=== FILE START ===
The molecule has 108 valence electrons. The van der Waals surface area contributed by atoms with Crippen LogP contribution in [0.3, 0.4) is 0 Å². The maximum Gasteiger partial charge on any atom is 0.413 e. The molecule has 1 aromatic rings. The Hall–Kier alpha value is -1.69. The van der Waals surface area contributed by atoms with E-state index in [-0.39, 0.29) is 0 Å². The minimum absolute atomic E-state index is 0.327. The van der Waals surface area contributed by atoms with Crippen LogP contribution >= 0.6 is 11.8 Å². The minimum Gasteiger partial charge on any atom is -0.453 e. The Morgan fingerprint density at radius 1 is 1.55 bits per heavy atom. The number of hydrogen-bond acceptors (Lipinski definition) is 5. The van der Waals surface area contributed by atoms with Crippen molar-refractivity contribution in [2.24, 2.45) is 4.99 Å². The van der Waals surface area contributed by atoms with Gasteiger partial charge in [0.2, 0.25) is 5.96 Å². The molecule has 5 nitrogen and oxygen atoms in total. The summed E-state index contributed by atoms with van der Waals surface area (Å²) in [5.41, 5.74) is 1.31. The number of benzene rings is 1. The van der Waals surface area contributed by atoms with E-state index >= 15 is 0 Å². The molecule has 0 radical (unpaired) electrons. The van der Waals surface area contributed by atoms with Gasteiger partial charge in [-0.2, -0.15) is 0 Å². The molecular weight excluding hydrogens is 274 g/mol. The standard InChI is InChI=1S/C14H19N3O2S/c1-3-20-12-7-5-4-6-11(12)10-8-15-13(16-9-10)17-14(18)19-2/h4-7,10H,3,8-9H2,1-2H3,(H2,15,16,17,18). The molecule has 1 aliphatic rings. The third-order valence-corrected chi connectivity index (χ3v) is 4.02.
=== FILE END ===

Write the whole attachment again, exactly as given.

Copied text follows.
The molecule has 108 valence electrons. The van der Waals surface area contributed by atoms with Crippen LogP contribution in [0.3, 0.4) is 0 Å². The maximum Gasteiger partial charge on any atom is 0.413 e. The molecule has 1 aromatic rings. The Hall–Kier alpha value is -1.69. The van der Waals surface area contributed by atoms with E-state index in [-0.39, 0.29) is 0 Å². The minimum absolute atomic E-state index is 0.327. The van der Waals surface area contributed by atoms with Crippen LogP contribution >= 0.6 is 11.8 Å². The minimum Gasteiger partial charge on any atom is -0.453 e. The Morgan fingerprint density at radius 1 is 1.55 bits per heavy atom. The number of hydrogen-bond acceptors (Lipinski definition) is 5. The van der Waals surface area contributed by atoms with Crippen molar-refractivity contribution in [2.24, 2.45) is 4.99 Å². The van der Waals surface area contributed by atoms with Gasteiger partial charge in [0.2, 0.25) is 5.96 Å². The molecule has 5 nitrogen and oxygen atoms in total. The summed E-state index contributed by atoms with van der Waals surface area (Å²) in [5.41, 5.74) is 1.31. The number of benzene rings is 1. The van der Waals surface area contributed by atoms with E-state index >= 15 is 0 Å². The molecule has 0 radical (unpaired) electrons. The van der Waals surface area contributed by atoms with Gasteiger partial charge in [-0.2, -0.15) is 0 Å². The molecular weight excluding hydrogens is 274 g/mol. The standard InChI is InChI=1S/C14H19N3O2S/c1-3-20-12-7-5-4-6-11(12)10-8-15-13(16-9-10)17-14(18)19-2/h4-7,10H,3,8-9H2,1-2H3,(H2,15,16,17,18). The molecule has 1 aliphatic rings. The third-order valence-corrected chi connectivity index (χ3v) is 4.02.